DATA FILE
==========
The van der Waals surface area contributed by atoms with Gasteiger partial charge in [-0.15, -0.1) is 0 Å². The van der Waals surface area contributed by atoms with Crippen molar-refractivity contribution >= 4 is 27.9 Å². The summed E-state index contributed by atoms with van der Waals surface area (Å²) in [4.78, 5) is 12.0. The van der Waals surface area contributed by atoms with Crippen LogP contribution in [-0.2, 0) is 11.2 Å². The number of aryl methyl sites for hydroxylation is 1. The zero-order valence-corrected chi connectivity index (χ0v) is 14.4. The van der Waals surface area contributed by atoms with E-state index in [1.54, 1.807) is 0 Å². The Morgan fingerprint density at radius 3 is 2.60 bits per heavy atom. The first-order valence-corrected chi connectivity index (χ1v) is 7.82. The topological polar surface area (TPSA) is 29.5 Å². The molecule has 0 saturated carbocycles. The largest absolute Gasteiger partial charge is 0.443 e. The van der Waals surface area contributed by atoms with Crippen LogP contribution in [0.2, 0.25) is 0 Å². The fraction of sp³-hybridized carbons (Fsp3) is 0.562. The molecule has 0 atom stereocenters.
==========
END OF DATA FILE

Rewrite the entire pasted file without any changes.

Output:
The van der Waals surface area contributed by atoms with Gasteiger partial charge in [-0.15, -0.1) is 0 Å². The van der Waals surface area contributed by atoms with Crippen molar-refractivity contribution >= 4 is 27.9 Å². The summed E-state index contributed by atoms with van der Waals surface area (Å²) in [4.78, 5) is 12.0. The van der Waals surface area contributed by atoms with Crippen LogP contribution in [-0.2, 0) is 11.2 Å². The number of aryl methyl sites for hydroxylation is 1. The zero-order valence-corrected chi connectivity index (χ0v) is 14.4. The van der Waals surface area contributed by atoms with E-state index in [1.54, 1.807) is 0 Å². The Morgan fingerprint density at radius 3 is 2.60 bits per heavy atom. The first-order valence-corrected chi connectivity index (χ1v) is 7.82. The topological polar surface area (TPSA) is 29.5 Å². The molecule has 0 saturated carbocycles. The largest absolute Gasteiger partial charge is 0.443 e. The van der Waals surface area contributed by atoms with Crippen LogP contribution in [0.2, 0.25) is 0 Å². The fraction of sp³-hybridized carbons (Fsp3) is 0.562. The molecule has 0 atom stereocenters.